In recent years, several Internet media have been booming in Taiwan such as The News Lens, Crossing, and udn Global. With global perspectives and experiences, these platforms unite international networks and passionate talents to build new channels and encourage youths to speak their minds. This diversity has become a unique source of Taiwan and young people increasingly dare to challenge what is different and unfamiliar.
“You have to take ownership and leadership of tomorrow. For that to be possible, you have to strengthen your capacity and widen your horizon as a global citizen. Go beyond your country; go beyond your national boundaries,” UN secretary general Ban Ki-moon said to a group of young leaders at the United Nations Headquarters in New York last September.
I believe that when our children have a better understanding of different cultures and perspectives, they will be stronger, more confident and independent. However, not everyone enjoys the luxury of traveling at all times, so here are three useful tips for developing critical thinking abilities and global perspectives by making good use of Internet media:
1. Pick an issue and dig in
News is something you didn’t know that matters to you. In the past, the more respectful celebrities involved in the story, the more people were likely interested. They were the sources readers used to define what was important and not; however, plenty of we-media and Internet resources at hand today generate topics and features for readers. On this occasion, how you choose the news defines you.
Before picking an issue you are interested in, you can ask yourself three questions: What do I care about? Who and why are they telling me this? What do they believe in?
Due to the abundance the Internet media brings to us, you can read not only a variety of media sources, but also enjoy different patterns and styles such as multimedia, news games, animation, features and comics.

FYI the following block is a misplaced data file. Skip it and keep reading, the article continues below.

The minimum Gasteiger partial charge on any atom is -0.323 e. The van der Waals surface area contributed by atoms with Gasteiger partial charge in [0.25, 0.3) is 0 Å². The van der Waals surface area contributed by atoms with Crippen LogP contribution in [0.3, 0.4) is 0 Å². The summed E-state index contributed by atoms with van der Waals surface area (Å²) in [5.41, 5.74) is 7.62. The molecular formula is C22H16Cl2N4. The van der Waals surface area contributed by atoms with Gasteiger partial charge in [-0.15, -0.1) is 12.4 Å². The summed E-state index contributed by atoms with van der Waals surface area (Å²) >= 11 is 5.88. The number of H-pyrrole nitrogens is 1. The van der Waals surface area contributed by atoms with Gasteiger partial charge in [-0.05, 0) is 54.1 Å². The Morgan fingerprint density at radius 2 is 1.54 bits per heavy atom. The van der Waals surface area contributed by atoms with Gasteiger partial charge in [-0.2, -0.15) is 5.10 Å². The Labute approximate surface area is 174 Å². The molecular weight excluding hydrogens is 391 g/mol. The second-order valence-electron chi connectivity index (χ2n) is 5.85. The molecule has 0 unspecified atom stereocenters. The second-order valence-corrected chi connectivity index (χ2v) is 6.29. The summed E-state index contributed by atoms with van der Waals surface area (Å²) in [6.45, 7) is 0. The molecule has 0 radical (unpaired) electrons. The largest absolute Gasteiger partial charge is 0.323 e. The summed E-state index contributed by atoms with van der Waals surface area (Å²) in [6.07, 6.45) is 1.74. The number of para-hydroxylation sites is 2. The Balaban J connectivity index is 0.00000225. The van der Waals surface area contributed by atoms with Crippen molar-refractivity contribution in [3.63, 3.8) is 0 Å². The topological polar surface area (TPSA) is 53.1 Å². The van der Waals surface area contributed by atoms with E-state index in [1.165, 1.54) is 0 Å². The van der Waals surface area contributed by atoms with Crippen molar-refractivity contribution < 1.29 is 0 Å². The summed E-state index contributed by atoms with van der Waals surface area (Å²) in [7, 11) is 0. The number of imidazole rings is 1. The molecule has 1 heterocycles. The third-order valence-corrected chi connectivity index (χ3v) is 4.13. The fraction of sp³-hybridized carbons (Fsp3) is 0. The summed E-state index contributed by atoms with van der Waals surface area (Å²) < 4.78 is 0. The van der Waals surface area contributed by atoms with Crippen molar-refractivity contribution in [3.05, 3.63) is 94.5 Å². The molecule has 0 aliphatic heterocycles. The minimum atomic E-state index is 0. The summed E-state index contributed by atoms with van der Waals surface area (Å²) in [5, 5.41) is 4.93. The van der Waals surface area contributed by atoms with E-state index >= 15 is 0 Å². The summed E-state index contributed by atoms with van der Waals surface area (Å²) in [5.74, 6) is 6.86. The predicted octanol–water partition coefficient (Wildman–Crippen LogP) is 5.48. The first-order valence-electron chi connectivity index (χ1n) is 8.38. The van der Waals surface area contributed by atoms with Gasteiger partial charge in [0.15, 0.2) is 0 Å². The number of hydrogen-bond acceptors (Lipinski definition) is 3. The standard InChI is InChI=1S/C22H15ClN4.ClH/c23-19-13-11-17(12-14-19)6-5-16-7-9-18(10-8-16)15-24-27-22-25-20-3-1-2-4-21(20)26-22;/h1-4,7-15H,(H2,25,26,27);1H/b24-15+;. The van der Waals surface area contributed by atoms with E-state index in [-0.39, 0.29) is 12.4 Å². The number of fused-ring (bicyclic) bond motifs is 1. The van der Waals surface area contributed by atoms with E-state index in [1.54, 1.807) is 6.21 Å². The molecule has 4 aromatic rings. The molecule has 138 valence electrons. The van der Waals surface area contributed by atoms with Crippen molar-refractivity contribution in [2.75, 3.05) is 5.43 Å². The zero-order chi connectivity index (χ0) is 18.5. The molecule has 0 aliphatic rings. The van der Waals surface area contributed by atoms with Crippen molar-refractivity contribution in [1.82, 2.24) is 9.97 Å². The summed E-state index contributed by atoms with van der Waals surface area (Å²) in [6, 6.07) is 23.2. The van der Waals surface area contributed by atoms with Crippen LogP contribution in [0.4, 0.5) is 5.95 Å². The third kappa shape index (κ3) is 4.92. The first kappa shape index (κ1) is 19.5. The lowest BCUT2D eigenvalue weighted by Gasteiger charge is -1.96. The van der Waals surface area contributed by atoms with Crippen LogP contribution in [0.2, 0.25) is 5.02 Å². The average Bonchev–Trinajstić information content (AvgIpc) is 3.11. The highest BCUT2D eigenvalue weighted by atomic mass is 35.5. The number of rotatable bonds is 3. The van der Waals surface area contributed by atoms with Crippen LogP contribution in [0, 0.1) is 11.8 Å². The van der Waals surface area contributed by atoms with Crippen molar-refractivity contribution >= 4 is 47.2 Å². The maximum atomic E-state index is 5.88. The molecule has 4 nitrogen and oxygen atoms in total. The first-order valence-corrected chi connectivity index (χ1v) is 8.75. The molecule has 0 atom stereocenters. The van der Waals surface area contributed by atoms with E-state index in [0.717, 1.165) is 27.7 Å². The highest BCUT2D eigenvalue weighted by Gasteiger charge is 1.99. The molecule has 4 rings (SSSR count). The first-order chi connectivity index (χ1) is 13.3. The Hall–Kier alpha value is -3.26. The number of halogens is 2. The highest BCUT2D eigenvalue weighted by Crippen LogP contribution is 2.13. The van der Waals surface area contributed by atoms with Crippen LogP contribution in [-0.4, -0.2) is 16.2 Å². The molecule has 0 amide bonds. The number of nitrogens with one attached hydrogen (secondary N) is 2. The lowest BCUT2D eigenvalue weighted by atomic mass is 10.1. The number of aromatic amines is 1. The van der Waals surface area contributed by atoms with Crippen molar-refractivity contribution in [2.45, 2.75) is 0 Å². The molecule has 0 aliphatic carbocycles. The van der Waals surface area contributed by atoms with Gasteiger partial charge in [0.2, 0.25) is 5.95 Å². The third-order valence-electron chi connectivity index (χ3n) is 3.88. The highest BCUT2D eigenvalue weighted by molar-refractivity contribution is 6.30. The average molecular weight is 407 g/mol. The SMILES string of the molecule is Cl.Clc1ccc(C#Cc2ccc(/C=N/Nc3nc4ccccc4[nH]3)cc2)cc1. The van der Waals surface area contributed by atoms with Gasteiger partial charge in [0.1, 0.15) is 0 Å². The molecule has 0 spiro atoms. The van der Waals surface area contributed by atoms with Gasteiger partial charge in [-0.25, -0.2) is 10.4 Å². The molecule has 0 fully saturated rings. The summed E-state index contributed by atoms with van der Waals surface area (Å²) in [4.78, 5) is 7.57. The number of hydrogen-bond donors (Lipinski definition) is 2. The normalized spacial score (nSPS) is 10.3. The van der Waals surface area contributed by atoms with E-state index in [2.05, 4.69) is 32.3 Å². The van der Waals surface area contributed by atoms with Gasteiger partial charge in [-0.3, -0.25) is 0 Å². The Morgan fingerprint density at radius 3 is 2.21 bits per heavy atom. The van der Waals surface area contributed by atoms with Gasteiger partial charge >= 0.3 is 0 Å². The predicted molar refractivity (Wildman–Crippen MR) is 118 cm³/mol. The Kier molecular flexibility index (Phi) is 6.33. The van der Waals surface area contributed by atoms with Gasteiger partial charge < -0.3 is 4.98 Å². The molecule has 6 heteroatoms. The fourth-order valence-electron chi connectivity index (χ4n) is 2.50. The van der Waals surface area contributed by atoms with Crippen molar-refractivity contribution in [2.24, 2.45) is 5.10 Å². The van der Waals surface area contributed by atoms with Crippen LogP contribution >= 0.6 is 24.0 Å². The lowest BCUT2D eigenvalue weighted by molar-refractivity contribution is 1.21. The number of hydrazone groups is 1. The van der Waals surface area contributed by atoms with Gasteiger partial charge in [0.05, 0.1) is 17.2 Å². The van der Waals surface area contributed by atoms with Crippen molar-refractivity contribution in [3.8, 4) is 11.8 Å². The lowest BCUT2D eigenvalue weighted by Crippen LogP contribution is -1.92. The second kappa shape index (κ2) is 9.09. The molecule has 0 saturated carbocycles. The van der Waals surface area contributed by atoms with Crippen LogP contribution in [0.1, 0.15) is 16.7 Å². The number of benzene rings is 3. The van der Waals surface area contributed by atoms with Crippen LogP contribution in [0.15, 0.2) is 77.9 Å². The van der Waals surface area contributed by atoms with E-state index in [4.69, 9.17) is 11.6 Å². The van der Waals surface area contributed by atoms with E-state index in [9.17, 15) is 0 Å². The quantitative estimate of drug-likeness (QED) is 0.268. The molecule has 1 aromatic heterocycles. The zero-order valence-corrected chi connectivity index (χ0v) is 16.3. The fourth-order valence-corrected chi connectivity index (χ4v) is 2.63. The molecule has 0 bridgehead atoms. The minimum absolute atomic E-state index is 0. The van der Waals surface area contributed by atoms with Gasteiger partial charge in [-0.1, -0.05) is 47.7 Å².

2. Compare and contrast different sources
Choose at least three reliable sources to make sure the story is true. If you really care about a story, then go dig and ask around. Seek out reliable reporters and make sure they are for real. With the help of the Internet, it has become easier than ever to learn about more in-depth stories by interviewing locals or creating a social media community for discussion. In this case, you will find more information from people who want to tell you their version of reality.
It is our duty to be responsible and engaged as global citizens. We should question everything and come up with a hypothesis. Next, we can ask questions to back up our point of view and research all our ideas. Think, watch, research and verify your hypothesis. Read the news for yourself.
3. Knowing where you are from and take on the world
Thomas Friedman, a well-known diplomatic columnist once said, “We are living in an age where everyone can opine. Anyone who has access to a blog is a potential writer, everyone who has access to Twitter is a reporter; anyone with access to YouTube could be a filmmaker. There are so many people opining the world in their own way. As a global citizen, you have to take on the world.”
Making your voice heard is easy, but how to connect your thoughts with others is another story. What makes your opinion stand out is to know where you come from and how your world view is shaped.
I am a big fan of cultures and languages. Other than hopping on a plane and going somewhere, I prefer reading books and collecting videos that demonstrate cultural values from the point of view of others. I have a pocket list that entails all walks of life living in different nations and how they cultivate their lifestyles.
The following is from a Louis Vuitton advertisement called, “The Spirit of Travel.” When I watched the clips, I saw how a world traveller leads a classic brand. This is a journey of change and travel into the future. Here are my favorite lines that I believe depict the vision well:
I have no destination, I have a destiny.
I don’t walk behind. I find new path.
The further I can see, the further I can go.
The horizon’s always moving,
Inspired by the past, we make the future.
Above the ordinary, to the extraordinary.
We are passengers on different roads, part of the same journey
What about a journey of a backpacker?
A modern voyager, always looking forward.
There was a mountain, I climbed it.
There was a crossing, I took the open road.
I felt the wind, the water, infinite sand, pure sky.
I could see it all.
Whoever lives sees, but whoever travels sees more.
If you believe in something, you have got to drive it and invent a language that will stick in people’s minds. Try to name some issues in a way you can own it. Like art critic Holland Cotter once said, “All cultures are different but equally valuable; and all these cultures are also alike in essential ways, as becomes clear with exposure.” Pick an issue, form your own hypothesis and create a blog to test it out; it’s definitely a good start!
First Editor: Olivia Yang
Second Editor: Eric Tsai